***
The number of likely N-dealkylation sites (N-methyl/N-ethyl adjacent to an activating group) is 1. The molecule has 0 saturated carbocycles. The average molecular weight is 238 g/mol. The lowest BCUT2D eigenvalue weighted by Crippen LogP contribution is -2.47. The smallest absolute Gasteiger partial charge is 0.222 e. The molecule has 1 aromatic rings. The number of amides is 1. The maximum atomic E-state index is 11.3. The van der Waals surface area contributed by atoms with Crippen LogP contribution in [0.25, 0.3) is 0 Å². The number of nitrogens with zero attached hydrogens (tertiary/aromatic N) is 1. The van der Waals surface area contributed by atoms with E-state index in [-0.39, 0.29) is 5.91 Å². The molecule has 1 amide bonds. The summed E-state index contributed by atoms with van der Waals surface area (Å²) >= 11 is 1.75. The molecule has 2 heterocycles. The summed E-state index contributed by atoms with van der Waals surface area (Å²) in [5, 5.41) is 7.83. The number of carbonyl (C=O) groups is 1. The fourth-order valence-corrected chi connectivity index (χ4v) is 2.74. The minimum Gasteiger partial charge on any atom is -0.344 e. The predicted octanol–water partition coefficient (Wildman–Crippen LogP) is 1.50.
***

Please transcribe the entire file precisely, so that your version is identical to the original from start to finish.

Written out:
The number of likely N-dealkylation sites (N-methyl/N-ethyl adjacent to an activating group) is 1. The molecule has 0 saturated carbocycles. The average molecular weight is 238 g/mol. The lowest BCUT2D eigenvalue weighted by Crippen LogP contribution is -2.47. The smallest absolute Gasteiger partial charge is 0.222 e. The molecule has 1 aromatic rings. The number of amides is 1. The maximum atomic E-state index is 11.3. The van der Waals surface area contributed by atoms with Crippen LogP contribution in [0.25, 0.3) is 0 Å². The number of nitrogens with zero attached hydrogens (tertiary/aromatic N) is 1. The van der Waals surface area contributed by atoms with E-state index in [-0.39, 0.29) is 5.91 Å². The molecule has 1 amide bonds. The summed E-state index contributed by atoms with van der Waals surface area (Å²) >= 11 is 1.75. The molecule has 2 heterocycles. The summed E-state index contributed by atoms with van der Waals surface area (Å²) in [5, 5.41) is 7.83. The number of carbonyl (C=O) groups is 1. The fourth-order valence-corrected chi connectivity index (χ4v) is 2.74. The minimum Gasteiger partial charge on any atom is -0.344 e. The predicted octanol–water partition coefficient (Wildman–Crippen LogP) is 1.50.